Monday, December 17, 2007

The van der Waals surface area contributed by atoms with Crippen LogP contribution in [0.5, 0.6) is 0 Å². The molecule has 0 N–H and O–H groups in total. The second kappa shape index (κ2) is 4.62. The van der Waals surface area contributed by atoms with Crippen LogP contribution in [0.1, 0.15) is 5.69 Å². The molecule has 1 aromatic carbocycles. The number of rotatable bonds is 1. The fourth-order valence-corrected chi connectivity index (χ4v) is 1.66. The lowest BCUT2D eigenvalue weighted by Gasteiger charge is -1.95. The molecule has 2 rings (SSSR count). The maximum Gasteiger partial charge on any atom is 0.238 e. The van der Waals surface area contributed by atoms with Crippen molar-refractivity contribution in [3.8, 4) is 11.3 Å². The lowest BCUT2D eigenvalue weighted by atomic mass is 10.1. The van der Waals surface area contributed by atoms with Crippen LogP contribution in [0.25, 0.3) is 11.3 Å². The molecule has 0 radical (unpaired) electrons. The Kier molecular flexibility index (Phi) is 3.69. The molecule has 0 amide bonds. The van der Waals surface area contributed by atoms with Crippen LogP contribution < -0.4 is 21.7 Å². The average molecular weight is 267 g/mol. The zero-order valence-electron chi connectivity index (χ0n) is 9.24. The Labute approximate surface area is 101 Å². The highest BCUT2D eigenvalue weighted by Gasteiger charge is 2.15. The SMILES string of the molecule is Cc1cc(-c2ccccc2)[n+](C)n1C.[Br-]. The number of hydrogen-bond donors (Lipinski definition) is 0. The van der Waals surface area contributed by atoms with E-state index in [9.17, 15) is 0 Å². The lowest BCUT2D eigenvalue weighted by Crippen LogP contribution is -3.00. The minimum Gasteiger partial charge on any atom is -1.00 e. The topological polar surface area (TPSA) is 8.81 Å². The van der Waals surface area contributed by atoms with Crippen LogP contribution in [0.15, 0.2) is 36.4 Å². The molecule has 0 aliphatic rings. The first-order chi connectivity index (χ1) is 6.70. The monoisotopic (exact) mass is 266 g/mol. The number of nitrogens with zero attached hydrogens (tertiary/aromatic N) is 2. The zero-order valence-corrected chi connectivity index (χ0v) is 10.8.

I've sampled the "singing cowboy" genre once before (LAND BEYOND THE LAW) and had no truly compelling reason for another trip to that well, but I'd never seen Gene Autry in a movie (I really only know him for "Rudolph the Red-Nosed Reindeer") so I thought I'd give this a whirl. Autry plays himself, kind of, not an actor but a singing cowboy named Gene Autry. The British owner of the ranch Autry works on has died and his young son (Ronald Sinclair), a Little Lord Fauntleroy-type, has arrived in the States with a guardian to sell the land to cranky Bill Elliott. Of course, Autry and his doofus sidekick (Smiley Burnette) had promised the father they would turn the boy into a Real Westerner and they do, rather quickly, nicknaming him "Little Spud." With that plot point out of the way, Autry has to deal with an angry Elliott who is not only mad about losing the ranch, but also mad that he is still owed money by the father's estate, and mad that Autry decides that he and the boy should get into Elliott's business, selling horses to the Army camp nearby. Autry and Elliott both put in identical bids to the Army, so the colonel (Guy Usher) sets up a race to determine the winner--and believe it or not, Autry's men wear white hats and Elliott's wear black! Elliott tries to sabotage the outcome by setting fire to a barn, Autry has a flirtation with the colonel's daughter (Judith Allen), who is pretending she's a maid, and Burnette raises multiple instances of havoc at the Army camp. There is an irritating running gag in which Autry is always shouting at the colonel because he thinks the old man is deaf. There are a few songs, one of which, "Ridin' the Range," is a rather gloomy song about how miserable a cowboy's life is. The Army camp is called Fort Wayne, perhaps in tribute to John Wayne (this film and Wayne's early westerns were made by Republic Pictures). Autry is OK though he doesn't have much of a personality--mostly he displays a mellow sturdiness. A decent little B-western. [DVD]

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